I don't like reds, I don't like whites, I don't like Chardonnay, I HATE MERLOT, I don't like sweet wines, I don't like dry wines, and on and on.
That's why when we find a wine that a customer really likes, we're beside ourselves with joy!
Now, I'm not complaining about our customers. I love our customers - I really do. I guess I just never realized that most people have a narrow wine palate, meaning that they have a certain taste profile that they enjoy in their wines and then they pretty much don't care for anything else. And as I think about it, that's perfectly understandable. Those of us in the industry usually have very broad palates. We appreciate and enjoy many different categories of wine.
Now, when it comes to beer, I have a very narrow palate - because I'm a wine guy! I like beer too, but after my 5 or 6 favorites - "I don't like it"!
Another mystery solved.


Thursday, April 12, 2012

Finally! We Celebrate The Birth of Baby Kathryn!

It's been over a month since the birth of our second granddaughter, and we finally get the chance to celebrate this weekend. Much to our surprise, we won't have to go to KC, since my daughter and the family are coming to St. Louis to visit us! This is the first big drive they're taking with the new baby so it should be interesting. 2/12 year old Grace, is of course, a pro at this, having made many a trip from KC to Stl.
So, what to drink?
Let's start with Champagne. We just got a bunch of exciting new "growers" Champagnes in at The Market, and I'm going to go with the 2004 Chartogne-Taillet Brut - a special Champagne for a very special occasion. Incidentally, I'll be explaining what a "growers Champagne" is in one of my May blogs. May is International Champagne month. Everyone knows that, right?
We all enjoy Chardonnay, so I'm going to bring home a bottle of Judy's favorite: 2010 Chappellet.
This Saturday we're having the Big Basin release party so, I have to work in the evening. But that doesn't mean the celebrating has to stop. In fact, tasting the new releases from Big Basin - one of my favorite producers - is an ideal way to celebrate. I hope everyone can make this special event, where we will have pizza and other snacks to enjoy with the wine.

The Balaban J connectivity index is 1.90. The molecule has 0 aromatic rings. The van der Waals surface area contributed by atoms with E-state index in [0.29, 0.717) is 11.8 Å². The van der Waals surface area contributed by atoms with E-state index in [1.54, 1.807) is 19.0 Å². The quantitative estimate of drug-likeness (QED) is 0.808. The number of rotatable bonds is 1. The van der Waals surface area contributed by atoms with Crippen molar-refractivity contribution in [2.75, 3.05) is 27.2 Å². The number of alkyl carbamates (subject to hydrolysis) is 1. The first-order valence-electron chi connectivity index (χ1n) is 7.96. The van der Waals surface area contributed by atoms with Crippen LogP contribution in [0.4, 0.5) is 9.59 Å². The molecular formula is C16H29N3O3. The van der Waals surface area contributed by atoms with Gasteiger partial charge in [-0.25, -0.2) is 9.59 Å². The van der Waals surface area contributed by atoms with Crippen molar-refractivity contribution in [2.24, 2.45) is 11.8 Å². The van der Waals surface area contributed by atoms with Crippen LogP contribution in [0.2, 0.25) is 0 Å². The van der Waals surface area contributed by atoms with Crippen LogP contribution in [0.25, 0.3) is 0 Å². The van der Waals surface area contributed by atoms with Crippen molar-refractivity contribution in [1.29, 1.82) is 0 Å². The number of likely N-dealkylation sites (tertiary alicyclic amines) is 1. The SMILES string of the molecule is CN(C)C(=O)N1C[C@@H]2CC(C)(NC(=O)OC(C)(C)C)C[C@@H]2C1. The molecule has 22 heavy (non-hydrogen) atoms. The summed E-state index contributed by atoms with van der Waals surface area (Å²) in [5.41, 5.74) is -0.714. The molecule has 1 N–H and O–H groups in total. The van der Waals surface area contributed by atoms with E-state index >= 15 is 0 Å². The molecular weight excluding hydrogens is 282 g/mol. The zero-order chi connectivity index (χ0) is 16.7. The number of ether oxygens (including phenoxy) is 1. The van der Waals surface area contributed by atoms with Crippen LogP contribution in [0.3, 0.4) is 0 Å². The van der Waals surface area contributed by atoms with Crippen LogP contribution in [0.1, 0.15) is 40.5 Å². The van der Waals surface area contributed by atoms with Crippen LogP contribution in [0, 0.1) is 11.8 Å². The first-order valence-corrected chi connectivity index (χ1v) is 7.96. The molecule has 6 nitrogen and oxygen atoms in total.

For me, there's only one producer (that I own) that I like better than Big Basin. Saxum. So add that to the agenda, and I think the weekend is complete.
At some point, (weather permitting) you'll also probably find the boys on the deck sipping single malt Scotch and puffing on cigars.
Monday we rest.
Have a great weekend!


Tuesday, April 10, 2012

Time For "Seasonal" Wines!

It's interesting to see which wines are affected by the seasons. Most red wines, Chardonnay, Riesling and even Pinot Grigio, to some extent, have strong sales at The Market year round. But, as we enter into the warmer months of Spring and Summer, things begin to change. We see increased interest in Rose' and Sauvignon Blanc wine, especially the crisp, grapefruit driven Sauv Blancs of New Zealand. Zinfandel also spikes as people increase their barbecuing, and outdoor dining.
Speaking of Rose', based on the tastings that I've had thus far, this is looking like another great year for Rose'
This versatile wine can be made from just about any red grape or blend. The dry styles are refreshing all by themselves, but can also be paired with a variety of different foods.